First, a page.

Technology plus music is an easy, accessible way to put STEAM in lessons — and students love it
The holy grail for those of us in education is a method that imbues students with higher-level thinking skills that stick, preparing them for what comes next in their lives. This means not just reaching all students with the content they must learn but making sure this information stays around in their heads to improve their school performance and knowledge base.
As we all know, this can be a tall order, but in my school district, we’ve been using the latest and newest technologies that help to engage kids in learning. Our results have been significant and, I believe, worth sharing.
My job involves instructing both teachers and students in how to implement technology tools into their lessons. All our middle- and high-school students in Moore County, N.C., have Chromebooks so our digital tools must be compatible. As part of our constant brainstorming of new ideas and tools, my team heard about an online music recording studio called Soundtrap that runs on Chromebooks and we developed a curricular program to use it at many schools in our district. I personally use it at both of my middle schools. One is a Title 1 school with a minority population of about 50 percent, and a free or reduced lunch status of about 65% while the other one is not a Title 1 school and its minority population is about 20 percent.
Regardless of how you use music, our results so far are demonstrating that as a learning aid, music is a powerful technique. Here’s how we’re reshaping our classrooms for the better.
It’s captivating kids
My strategy was to have students take information and turn it into a song. As soon as I told the kids that they would be writing their own songs in class and performing them, their eyes lit up. They were captivated by the idea of doing something so creative and different that was still part of their lesson plan.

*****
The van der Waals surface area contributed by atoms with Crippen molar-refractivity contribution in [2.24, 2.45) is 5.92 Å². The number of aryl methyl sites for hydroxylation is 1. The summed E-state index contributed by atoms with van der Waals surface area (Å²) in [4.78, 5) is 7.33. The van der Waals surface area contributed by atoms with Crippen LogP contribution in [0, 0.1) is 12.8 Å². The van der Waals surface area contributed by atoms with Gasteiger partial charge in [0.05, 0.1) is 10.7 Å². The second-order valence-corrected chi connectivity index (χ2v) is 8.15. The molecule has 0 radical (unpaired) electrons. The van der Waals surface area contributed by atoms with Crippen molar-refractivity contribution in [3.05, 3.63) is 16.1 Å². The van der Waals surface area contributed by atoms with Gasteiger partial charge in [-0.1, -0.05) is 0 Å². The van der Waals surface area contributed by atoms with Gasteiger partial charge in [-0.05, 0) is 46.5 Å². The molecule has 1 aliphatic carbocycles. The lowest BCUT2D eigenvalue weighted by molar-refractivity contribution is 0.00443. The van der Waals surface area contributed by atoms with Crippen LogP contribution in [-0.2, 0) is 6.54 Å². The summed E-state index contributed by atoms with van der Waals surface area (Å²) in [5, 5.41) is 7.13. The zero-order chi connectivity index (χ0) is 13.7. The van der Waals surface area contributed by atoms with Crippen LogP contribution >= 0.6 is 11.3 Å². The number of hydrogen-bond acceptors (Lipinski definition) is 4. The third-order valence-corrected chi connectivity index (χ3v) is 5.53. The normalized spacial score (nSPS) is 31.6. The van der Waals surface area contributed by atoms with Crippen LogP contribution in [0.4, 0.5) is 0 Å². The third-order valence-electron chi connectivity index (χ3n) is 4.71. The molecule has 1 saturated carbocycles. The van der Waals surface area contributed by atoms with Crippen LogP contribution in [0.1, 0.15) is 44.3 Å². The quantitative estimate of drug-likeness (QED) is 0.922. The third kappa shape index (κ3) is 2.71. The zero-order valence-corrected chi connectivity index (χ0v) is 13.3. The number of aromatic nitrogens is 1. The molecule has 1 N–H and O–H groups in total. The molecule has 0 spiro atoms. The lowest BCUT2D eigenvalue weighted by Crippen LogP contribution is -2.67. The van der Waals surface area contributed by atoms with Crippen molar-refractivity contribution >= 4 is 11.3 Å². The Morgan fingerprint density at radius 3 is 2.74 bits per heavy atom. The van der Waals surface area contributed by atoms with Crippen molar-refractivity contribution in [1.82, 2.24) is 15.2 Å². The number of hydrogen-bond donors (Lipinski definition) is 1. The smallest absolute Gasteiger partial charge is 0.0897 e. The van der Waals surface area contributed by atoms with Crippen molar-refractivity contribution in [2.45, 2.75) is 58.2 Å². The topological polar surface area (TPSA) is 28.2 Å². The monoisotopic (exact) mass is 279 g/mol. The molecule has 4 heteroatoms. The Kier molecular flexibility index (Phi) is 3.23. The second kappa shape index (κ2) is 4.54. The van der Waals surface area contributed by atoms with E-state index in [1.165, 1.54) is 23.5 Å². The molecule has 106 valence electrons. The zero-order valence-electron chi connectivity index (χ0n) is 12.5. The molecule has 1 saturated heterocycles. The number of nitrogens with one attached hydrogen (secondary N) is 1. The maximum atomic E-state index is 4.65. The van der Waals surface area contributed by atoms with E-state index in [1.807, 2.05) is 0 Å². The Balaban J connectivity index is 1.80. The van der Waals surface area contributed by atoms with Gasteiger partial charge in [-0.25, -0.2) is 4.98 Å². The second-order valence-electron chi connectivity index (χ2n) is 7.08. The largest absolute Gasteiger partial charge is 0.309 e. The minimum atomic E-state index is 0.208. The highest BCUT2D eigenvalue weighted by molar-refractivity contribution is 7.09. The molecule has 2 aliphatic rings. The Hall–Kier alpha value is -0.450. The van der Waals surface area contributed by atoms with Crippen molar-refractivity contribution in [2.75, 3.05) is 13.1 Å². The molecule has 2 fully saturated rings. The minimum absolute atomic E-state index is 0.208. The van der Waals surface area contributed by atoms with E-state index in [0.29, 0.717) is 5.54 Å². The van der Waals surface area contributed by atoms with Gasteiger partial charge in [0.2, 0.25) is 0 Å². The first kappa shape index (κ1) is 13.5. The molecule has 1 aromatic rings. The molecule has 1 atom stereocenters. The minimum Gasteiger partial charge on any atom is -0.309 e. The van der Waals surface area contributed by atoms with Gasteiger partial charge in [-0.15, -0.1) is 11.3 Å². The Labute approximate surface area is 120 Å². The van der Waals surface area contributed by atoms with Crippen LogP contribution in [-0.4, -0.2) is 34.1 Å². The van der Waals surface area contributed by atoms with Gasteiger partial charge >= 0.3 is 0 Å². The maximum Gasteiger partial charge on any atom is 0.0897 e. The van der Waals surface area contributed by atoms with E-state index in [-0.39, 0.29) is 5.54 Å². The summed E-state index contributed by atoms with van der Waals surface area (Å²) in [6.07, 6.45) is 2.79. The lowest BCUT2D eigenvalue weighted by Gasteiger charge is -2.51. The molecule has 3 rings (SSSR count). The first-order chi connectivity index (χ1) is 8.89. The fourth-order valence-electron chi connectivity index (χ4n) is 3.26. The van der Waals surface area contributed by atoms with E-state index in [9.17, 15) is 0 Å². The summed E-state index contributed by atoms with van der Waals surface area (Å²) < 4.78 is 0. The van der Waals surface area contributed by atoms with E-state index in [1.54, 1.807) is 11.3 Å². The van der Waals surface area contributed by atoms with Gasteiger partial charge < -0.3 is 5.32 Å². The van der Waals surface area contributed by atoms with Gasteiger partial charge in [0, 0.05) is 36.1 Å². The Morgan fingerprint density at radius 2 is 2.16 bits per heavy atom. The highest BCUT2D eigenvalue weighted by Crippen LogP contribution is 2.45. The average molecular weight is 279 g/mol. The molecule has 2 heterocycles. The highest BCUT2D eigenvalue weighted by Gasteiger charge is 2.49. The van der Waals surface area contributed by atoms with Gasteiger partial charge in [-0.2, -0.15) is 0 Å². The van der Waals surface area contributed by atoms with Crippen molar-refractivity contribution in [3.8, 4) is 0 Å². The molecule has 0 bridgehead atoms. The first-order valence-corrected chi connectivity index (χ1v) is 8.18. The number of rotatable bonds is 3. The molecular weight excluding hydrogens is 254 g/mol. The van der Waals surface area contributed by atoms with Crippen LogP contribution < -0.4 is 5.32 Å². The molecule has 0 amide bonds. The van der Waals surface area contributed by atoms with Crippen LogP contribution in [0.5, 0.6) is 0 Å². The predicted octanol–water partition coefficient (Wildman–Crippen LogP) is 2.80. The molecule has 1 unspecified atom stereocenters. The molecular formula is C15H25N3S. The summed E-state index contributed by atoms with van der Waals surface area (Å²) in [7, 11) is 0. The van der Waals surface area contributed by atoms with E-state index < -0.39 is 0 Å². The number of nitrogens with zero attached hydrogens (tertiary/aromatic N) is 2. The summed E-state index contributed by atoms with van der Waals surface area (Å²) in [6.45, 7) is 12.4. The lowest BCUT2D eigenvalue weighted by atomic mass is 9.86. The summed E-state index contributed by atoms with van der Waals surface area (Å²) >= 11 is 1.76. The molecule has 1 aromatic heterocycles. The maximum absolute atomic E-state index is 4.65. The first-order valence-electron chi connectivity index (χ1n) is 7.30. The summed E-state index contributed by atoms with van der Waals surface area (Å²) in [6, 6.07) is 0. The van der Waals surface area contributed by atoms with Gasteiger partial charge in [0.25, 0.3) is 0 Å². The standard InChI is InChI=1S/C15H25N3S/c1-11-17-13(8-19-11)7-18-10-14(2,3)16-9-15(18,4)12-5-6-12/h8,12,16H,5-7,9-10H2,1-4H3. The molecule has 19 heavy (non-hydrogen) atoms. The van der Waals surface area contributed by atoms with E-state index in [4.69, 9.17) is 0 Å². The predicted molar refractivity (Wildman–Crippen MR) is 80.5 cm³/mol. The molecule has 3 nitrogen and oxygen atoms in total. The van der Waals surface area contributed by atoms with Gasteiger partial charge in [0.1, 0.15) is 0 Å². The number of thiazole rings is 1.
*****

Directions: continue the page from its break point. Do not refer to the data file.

The content could be something about World War I in history or it could be science or be about the planets or anything that teachers want them to remember. All students have to do is transfer it into lyrics then record it. We tell the kids to think of it as writing a poem using the information from class. Children at this middle-school age have such a strong connection to music and the famous singers who perform the music, so this approach really reaches them and makes them feel like they’re little superstars.
Brain research shows key role of music
Reinforcing the concept of our program was the fact that there have been neurological studies using MRI and PET devices that demonstrate how as people are involved with music, more areas of their brain are fired. Music engages practically every area of the brain at once, particularly the visual, motor, and auditory cortices. This kind of thinking boosts the ability to plan, strategize and focus on details, which translates to enhanced memory function.
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